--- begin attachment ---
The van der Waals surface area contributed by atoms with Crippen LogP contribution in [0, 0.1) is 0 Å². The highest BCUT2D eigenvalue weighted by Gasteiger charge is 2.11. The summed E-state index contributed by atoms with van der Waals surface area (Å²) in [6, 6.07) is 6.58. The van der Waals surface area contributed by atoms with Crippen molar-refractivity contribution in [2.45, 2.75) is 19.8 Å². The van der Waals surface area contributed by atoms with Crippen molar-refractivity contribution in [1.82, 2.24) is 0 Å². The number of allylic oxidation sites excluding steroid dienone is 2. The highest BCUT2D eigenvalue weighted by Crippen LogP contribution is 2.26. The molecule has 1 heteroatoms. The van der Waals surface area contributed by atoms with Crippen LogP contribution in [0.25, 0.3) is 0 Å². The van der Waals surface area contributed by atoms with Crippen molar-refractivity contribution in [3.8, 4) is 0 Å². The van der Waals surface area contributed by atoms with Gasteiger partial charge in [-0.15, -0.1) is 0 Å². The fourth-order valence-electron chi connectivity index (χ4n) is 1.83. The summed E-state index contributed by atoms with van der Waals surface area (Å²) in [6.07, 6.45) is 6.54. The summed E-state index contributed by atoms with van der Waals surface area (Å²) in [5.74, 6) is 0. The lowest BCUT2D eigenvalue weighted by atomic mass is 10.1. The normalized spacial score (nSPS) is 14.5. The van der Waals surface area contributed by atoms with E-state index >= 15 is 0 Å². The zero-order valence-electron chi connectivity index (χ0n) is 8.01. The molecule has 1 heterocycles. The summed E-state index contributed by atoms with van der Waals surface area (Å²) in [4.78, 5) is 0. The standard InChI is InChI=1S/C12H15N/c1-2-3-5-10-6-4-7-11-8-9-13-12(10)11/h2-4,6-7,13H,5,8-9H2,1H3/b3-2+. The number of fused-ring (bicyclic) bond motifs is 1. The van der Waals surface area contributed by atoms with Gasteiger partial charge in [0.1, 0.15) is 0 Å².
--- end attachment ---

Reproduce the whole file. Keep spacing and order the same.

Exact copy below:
The van der Waals surface area contributed by atoms with Crippen LogP contribution in [0, 0.1) is 0 Å². The highest BCUT2D eigenvalue weighted by Gasteiger charge is 2.11. The summed E-state index contributed by atoms with van der Waals surface area (Å²) in [6, 6.07) is 6.58. The van der Waals surface area contributed by atoms with Crippen molar-refractivity contribution in [2.45, 2.75) is 19.8 Å². The van der Waals surface area contributed by atoms with Crippen molar-refractivity contribution in [1.82, 2.24) is 0 Å². The number of allylic oxidation sites excluding steroid dienone is 2. The highest BCUT2D eigenvalue weighted by Crippen LogP contribution is 2.26. The molecule has 1 heteroatoms. The van der Waals surface area contributed by atoms with Crippen LogP contribution in [0.25, 0.3) is 0 Å². The van der Waals surface area contributed by atoms with Crippen molar-refractivity contribution in [3.8, 4) is 0 Å². The van der Waals surface area contributed by atoms with Gasteiger partial charge in [-0.15, -0.1) is 0 Å². The fourth-order valence-electron chi connectivity index (χ4n) is 1.83. The summed E-state index contributed by atoms with van der Waals surface area (Å²) in [6.07, 6.45) is 6.54. The summed E-state index contributed by atoms with van der Waals surface area (Å²) in [5.74, 6) is 0. The lowest BCUT2D eigenvalue weighted by atomic mass is 10.1. The normalized spacial score (nSPS) is 14.5. The van der Waals surface area contributed by atoms with E-state index >= 15 is 0 Å². The zero-order valence-electron chi connectivity index (χ0n) is 8.01. The molecule has 1 heterocycles. The summed E-state index contributed by atoms with van der Waals surface area (Å²) in [4.78, 5) is 0. The standard InChI is InChI=1S/C12H15N/c1-2-3-5-10-6-4-7-11-8-9-13-12(10)11/h2-4,6-7,13H,5,8-9H2,1H3/b3-2+. The number of fused-ring (bicyclic) bond motifs is 1. The van der Waals surface area contributed by atoms with Gasteiger partial charge in [0.1, 0.15) is 0 Å².